NEW NRA-HALBROOK GUN LAWSUIT IN DC COUNTERPRODUCTIVE,
April 11, 2003
Last week Fairfax attorney Stephen Halbrook filed an
NRA-backed lawsuit in US District Court in the District of Columbia. The case name is
Seegar v Ashcroft (DDC).
Wait! Wasn't there already such a test case well in progress, filed a month or two ago? Yes. The first case is
Parker v DC (DDC).
In fact the first case, aided by the prestigious think tank The CATO Institute was all ready for a decision on summary judgment. (No one has ever suggested that the NRA is a think tank. NRA probably has the poorest record in test cases of any civil rights organization in the Nation.) There might have been a solid US District Court decision for precedent in a matter of a few months in the Parker case. The DC Corporation counsel was putting up a very weak defense in Parker. It is always wise in DC to sue DC, not Ashcroft, because the defense by DC is rarely well done.
The Halbrook-NRA lawsuit made at least four elementary mistakes that only the anti-gun lobby would praise.
First, the suit is simply unnecessary, a waste of time and resources. Only the NRA lawyers with meters running stand to benefit. This is an NRA-Holbrook ego case, an effort to get involved when in the past the NRA has been slow, retrogressive, a do-nothing in the litigation field, aside from occasional amicus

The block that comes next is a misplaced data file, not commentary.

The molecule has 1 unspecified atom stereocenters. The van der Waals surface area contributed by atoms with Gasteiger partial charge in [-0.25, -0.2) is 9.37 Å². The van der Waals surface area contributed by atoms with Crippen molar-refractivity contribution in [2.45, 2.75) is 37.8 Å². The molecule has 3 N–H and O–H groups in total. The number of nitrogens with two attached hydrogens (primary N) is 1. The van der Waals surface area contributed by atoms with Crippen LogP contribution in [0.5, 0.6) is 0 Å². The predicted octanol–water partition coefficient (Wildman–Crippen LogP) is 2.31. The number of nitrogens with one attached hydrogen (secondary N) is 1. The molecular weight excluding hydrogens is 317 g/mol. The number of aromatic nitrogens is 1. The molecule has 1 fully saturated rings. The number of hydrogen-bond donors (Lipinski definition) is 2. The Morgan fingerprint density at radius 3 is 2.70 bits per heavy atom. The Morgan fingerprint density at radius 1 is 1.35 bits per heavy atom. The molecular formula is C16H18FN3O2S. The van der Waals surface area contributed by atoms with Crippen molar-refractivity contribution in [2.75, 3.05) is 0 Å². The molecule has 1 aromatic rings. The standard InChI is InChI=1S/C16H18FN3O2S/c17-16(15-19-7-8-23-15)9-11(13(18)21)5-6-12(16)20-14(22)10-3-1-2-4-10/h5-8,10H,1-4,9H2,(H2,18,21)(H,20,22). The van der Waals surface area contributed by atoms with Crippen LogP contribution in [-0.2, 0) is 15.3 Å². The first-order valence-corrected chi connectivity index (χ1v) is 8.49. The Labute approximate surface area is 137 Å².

Second, the redundant suit will delay the outcome in DC by months. This will enable anti-gun forces to become involved, to intervene, to file briefs, to push to uphold DC's ban on firearms.
It gets much worse.
Halbrook-NRA also sued Attorney General John Ashcroft as a defendant, the powerful US Dept of Justice. That was unnecessary and counterproductive. That means from now on the case will be defended by the highly competent lawyers of the DOJ, with unlimited resources. This is like replacing a sandlot team with the NY Yankees. The NRA is no match for the Yankees. Different league altogether, as shown by the several errors of judgment already made by NRA in filing this suit.
Ashcroft in the last two years had taken the position that the Second Amendment was an individual right. Now he has to defend the opposite view, or at least defend the severe restrictions on gun ownership in the District.
The joinder of Ashcroft means that the US is not likely ever to file amicus curiae briefs in other cases supporting a broad individual right to bear arms. That could make a serious difference.
What to do?
Write Halbrook and the NRA directors exposing this
colossal mistake. Ask them to withdraw the suit. Ask them to butt out altogether of test cases in the Second Amendment field. They have no winning strategy or track record in this area.